Thursday 12 January 2017

Toybox Review: DC Collectibles The New Batman Adventures Mr Freeze

In some respects DC Collectibles’ range of Batman: The Animated Series and The New Batman Adventures figures are the Batman toys fans have always dreamed of. Articulated and accessory-laden cartoon-accurate depictions of one of the most renowned pieces of Batman media – what’s not to love? However at the same time this line has proved to be an absolute nightmare, with multiple figures subject to delays, quality control problems or both. But thanks to the draw of these characters, fans keep coming back for more. Here we look at one of the earliest releases in the line – fan-favourite Mr Freeze, as he appeared in The New Batman Adventures episode “Cold Comfort”.

Mr Freeze comes in the standard New Batman Adventures carded packaging, which features a generic series logo on the front and back of the card without any additional information. Any info about the character is instead printed on the plastic bubble or front card, including the name, number designation and (as a particularly nice touch) the designer. Open him up and you’ll find the figure and his accessories spread across two trays – the main one housing the figure and a smaller one behind for the hands and stand.

Although the character’s been around since the 60s, as most fans will tell you it was Batman: The Animated Series that defined Mr Freeze, reimagining him as a tragic villain who simply wanted to save his dying wife. With the B:TAS version being so iconic it’s a little strange that DC Collectibles opted to release the New Batman Adventures version first, which gave the character a sleeker black redesign as well pushing him over the edge character-wise. This figure is a very nice representation of the animation model, hitting all the right notes as far as sculpting and proportions go. These figures have done a great job of capturing that DCAU aesthetic and Freeze is no exception, his skull-like headsculpt with sunken red eyes a particular highlight.

Admittedly articulation hasn’t been a strong point of this line, and though Freeze has his flaws he’s actually one of the better pieces to come out thus far. According to DC Collectibles themselves he boasts 26 different points of articulation including ball joints in the neck, shoulders and torso. One particularly good feature is that the helmet is removable to allow the head to be repositioned accordingly, something that was sorely lacking with the original Kenner figure back in the day. The only major flaw is that the elbows don’t have full range of motion so can’t make a full 90 degree (or lower) bend.

Freeze’s accessories include three pairs of additional hands and his signature Freeze Gun which in this incarnation boasts a fairly generic black design. Some sort of ice effect to make it look the part might have been nice, but then this line doesn’t really deal with effect parts. In regards to the hands the joints seem to all work as intended (rather than being stiff to the point of breakage like with other figures) but the usual paint rubbing is just as bad as ever. Placing the Freeze Gun in the designated hand result in pretty much all of the blue paint on the inside rubbing off on contact, leaving the hand with barely any paint and the gun handle smudged blue. Suffice to say the gun won’t be ever coming out of the hand again.

However there is one big thing that sets this version of Freeze apart from his B:TAS appearances. By this point Freeze’s body has completely decayed due to his condition, leaving him as a disembodied head on a robot body. The head can be removed and travel independently on four spider-like limbs, so of course it wouldn’t be right if the figure couldn’t replicate this as well. However this is where bigger QC problems come into play other than just the usual flaking paintwork. Getting the head off the body is simple, but attaching the legs is another matter entirely. The sockets in the bottom of the head simply aren’t big enough to fit the spider legs into, resulting in me having to take a chisel to the figure just to get them to attach. In addition to that not only are the legs unarticulated, but they’re also made of a soft grey plastic that’s extremely prone to stress marks. Given the amount of force it takes to fit the legs into such poorly conceived holes, it’s almost inevitable that one or two of the legs with end up with unattractive white stress marks by the end of it. Once they are fitted though Freeze’s disembodied head does look pretty neat, even though the legs can positioned at their connection points.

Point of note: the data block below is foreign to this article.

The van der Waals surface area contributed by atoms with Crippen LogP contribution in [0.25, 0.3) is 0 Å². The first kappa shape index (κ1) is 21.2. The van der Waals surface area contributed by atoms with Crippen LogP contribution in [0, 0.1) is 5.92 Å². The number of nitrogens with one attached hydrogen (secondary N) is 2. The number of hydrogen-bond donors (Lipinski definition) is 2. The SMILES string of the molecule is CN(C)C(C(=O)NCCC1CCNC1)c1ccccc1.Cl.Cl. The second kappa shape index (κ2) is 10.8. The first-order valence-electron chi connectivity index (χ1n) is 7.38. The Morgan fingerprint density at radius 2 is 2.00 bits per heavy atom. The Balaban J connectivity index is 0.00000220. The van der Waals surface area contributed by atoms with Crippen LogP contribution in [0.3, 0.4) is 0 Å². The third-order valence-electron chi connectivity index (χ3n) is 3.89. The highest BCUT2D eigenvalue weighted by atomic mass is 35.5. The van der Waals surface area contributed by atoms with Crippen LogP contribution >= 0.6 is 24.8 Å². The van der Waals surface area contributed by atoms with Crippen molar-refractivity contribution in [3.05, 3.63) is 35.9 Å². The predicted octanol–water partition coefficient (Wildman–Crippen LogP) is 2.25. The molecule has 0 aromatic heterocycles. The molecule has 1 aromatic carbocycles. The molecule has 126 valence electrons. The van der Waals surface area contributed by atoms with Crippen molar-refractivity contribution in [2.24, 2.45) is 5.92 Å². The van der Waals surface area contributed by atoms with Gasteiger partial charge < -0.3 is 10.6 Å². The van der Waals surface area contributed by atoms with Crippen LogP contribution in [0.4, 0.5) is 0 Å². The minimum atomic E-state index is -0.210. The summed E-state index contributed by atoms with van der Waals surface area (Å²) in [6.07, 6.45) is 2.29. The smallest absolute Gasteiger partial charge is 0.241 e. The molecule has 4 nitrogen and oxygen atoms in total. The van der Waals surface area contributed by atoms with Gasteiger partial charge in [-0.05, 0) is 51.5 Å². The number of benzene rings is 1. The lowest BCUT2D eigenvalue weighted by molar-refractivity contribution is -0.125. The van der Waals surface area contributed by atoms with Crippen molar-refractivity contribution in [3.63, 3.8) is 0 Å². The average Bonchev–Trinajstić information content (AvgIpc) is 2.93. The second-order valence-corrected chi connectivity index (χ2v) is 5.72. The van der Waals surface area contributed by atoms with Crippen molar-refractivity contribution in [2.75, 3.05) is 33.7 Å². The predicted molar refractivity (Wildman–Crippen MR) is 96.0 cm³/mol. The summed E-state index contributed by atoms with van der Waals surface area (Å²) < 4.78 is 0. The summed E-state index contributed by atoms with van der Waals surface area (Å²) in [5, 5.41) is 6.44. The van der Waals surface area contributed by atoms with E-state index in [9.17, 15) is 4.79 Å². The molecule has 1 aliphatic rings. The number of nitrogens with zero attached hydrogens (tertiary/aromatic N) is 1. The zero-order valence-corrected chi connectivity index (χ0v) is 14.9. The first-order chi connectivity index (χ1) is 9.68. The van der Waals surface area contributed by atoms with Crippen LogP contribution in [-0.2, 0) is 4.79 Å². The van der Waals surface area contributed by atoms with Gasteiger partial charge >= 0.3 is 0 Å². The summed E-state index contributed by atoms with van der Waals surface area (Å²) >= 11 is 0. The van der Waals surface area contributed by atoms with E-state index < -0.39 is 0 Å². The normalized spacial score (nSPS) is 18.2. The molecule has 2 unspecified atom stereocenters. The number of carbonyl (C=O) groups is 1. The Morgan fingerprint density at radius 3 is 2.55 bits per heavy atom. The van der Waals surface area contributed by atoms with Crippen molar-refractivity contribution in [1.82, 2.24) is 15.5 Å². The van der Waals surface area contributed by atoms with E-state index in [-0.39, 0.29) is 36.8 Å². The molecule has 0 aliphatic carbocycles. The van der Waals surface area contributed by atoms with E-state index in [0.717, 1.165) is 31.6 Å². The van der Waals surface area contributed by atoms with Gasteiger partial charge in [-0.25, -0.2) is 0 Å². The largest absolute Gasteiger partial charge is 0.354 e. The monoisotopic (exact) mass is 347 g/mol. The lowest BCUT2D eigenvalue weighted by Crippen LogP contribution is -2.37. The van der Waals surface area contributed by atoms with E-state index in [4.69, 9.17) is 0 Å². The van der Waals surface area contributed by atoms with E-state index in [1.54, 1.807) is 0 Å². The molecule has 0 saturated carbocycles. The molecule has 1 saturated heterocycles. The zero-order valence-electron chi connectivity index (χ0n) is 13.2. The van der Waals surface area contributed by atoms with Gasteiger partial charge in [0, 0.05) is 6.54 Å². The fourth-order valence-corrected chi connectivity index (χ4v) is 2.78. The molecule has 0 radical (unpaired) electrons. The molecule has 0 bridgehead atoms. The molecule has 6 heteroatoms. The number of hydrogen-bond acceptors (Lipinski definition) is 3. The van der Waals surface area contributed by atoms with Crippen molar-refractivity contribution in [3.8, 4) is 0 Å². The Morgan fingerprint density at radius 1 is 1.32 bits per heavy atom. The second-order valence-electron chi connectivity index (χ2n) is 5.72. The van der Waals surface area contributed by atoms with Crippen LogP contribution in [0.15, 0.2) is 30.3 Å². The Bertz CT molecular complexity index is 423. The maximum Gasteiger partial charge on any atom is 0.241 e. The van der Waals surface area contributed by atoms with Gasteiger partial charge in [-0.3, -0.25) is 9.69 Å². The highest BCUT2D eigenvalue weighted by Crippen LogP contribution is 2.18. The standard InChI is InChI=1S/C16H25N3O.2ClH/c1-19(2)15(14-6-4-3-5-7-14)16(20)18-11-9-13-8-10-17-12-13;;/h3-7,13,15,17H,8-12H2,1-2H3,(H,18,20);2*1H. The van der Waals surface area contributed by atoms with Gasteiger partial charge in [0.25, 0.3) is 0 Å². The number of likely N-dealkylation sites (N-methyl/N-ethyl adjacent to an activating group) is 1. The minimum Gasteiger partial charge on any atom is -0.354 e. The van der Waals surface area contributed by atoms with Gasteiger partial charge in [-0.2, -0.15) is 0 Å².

Finally as is the case with all the figures in the line Mr Freeze also comes with a basic display stand, with a unique base featuring turnaround line-art of the character. Of course the small, space-conserving size of the stand is completely ruined by the pointless depth slider included on the arm which doesn’t offer anything more than a fixed version would. Why these arms have been included with all the non-caped figures is a complete mystery, since the figures aren’t well-articulated enough to pull off any dynamic poses anyway. Instead you just have a much thicker display stand taking up valuable shelf space.

Mr Freeze is yet another classic DC Collectibles example of something that could have been a great figure, but is spoiled by the kind of shoddy QC that really shouldn’t be happening on a collectors line like this. As usual the sculpt itself is wonderful and even the articulation is passable for this line’s (admittedly low) standards, but this kind of sloppy paintwork and flimsy plastic is just poor. As has been the case with most of this line, Mr Freeze is a figure worth picking up on a discount but at full price would be a much harder sell. Especially since the vastly superior Batman: The Animated Series version seems almost inevitable.

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